Hamilton Objects: There’s “Too Much Religious Liberty”
Marci Hamilton is dogged by her nemesis—the Religious Freedom Restoration Act—and the religious liberty she has fought for decades.
Marci Hamilton has repeatedly shown herself to be an extreme opponent of the Religious Freedom Restoration Act (RFRA) and the religious liberty it upholds. The federal law, passed in 1993 by a unanimous House of Representatives and a near-unanimous Senate, ensures that interests in religious freedom are protected.
In 1997, Hamilton argued against the applicability of the RFRA in a local Texas case, the result of which was a majority U.S. Supreme Court (6:3) finding that the federal RFRA could not be applied to the states and that Congress violated the constitutional separation of federal and state power. (City of Boerne v. Flores, Archbishop of St. Antonio; June 25, 1997)
In biographical profiles, Hamilton lists the Boerne decision as the jewel in her crown. If it was significant, it was for a reason contrary to what Hamilton had wished for: The ruling caused state legislatures to heed the Supreme Court’s direction; they enacted state-specific RFRAs. Nearly half of all states have passed their own RFRA legislation, which further strengthens religious liberties.
Unfortunately for Hamilton and her atheistic clients, on December 10, 2020, a unanimous U.S. Supreme Court held that the four Muslim plaintiffs were within their rights to invoke the RFRA….
Hamilton has waged a losing battle against the RFRA on behalf of her antireligious associates, including in cases where the law was a central issue.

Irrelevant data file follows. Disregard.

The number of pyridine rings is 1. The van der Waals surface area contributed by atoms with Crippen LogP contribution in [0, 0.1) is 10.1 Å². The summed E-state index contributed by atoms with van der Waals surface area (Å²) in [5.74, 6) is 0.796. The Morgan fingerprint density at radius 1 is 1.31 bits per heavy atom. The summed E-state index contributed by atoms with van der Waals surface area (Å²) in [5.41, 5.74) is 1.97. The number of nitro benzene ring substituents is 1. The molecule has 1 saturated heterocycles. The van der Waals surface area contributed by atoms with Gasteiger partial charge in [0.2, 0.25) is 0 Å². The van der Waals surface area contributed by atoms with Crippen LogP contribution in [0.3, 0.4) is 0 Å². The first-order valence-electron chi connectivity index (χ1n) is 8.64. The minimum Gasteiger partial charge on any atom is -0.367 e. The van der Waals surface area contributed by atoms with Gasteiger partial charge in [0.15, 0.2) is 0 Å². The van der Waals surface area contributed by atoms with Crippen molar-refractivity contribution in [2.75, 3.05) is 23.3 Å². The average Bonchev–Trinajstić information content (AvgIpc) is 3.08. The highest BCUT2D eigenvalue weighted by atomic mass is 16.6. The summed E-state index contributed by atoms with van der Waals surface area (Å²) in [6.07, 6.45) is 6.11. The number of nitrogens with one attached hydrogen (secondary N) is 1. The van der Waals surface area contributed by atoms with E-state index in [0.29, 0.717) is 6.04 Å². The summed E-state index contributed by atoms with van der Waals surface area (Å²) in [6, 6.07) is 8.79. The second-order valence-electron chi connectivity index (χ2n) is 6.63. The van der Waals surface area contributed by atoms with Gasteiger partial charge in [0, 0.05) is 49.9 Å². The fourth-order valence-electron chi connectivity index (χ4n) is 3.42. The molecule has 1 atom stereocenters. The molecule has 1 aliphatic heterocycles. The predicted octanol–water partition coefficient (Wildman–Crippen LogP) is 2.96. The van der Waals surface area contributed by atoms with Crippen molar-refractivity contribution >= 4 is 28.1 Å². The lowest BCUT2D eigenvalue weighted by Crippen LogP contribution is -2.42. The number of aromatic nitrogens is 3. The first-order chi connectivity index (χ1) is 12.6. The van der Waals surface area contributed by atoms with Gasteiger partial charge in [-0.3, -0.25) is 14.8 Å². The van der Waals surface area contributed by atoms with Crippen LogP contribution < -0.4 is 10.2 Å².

Hamilton acted as amicus counsel for the Freedom from Religion Foundation (FFRF) in support of the government plaintiff in the now-famous "birth control" case Burwell v. Hobby Lobby Stores Inc. (Burwell was then Secretary of Health and Human Services). The Supreme Court issued its landmark ruling in June 2014 holding that the RFRA permitted Hobby Lobby, a closely held for-profit corporation, to claim a religious exemption to health care coverage of contraceptives for employees under the Affordable Care Act.
Hamilton failed to sway the Supreme Court on Hobby Lobby, but the FFRF gave her its “Freethought Heroine Award” nevertheless at the FFRF’s 37th Convention in Los Angeles in October that year. In her acceptance speech, Hamilton lashed out against her nemesis, the RFRA.
In January 2020, Hamilton, in association with two Wisconsin lawyers, filed an amicus brief on behalf of both FFRF and the American Humanist Association in a case then pending in the U.S. Supreme Court by four Muslims against the FBI (Tanzin v. Tanvir). The case concerned government violations of religious freedom and involved the applicability of the RFRA in seeking monetary relief from the FBI. In this amicus brief, Hamilton classified the RFRA as a constitutionally illegal vehicle which “accords religious believers extreme religious liberty rights.”
Unfortunately for Hamilton and her atheistic clients, on December 10, 2020, a unanimous U.S. Supreme Court held that the four Muslim plaintiffs were within their rights to invoke the RFRA, stating that it is sometimes the only form of relief available to remedy government violations of religious freedom.
For an exercise in absurdity, Hamilton’s work on behalf of the American Humanist Association—which aims to bring about a progressive society “without a god”—earned her the Association’s “Religious Liberty Award” at its annual conference in 2015.
Hamilton compounded the irony with an acceptance speech in which she vented her resentment at the federal Religious Freedom Restoration Act and at the state laws—the very laws she helped spawn as a result of the 1997 decision in Boerne.
“Indeed, the RFRAs should be rejected and repealed,” Hamilton demanded, ending her speech on the note that “There really is such a thing as too much religious liberty.”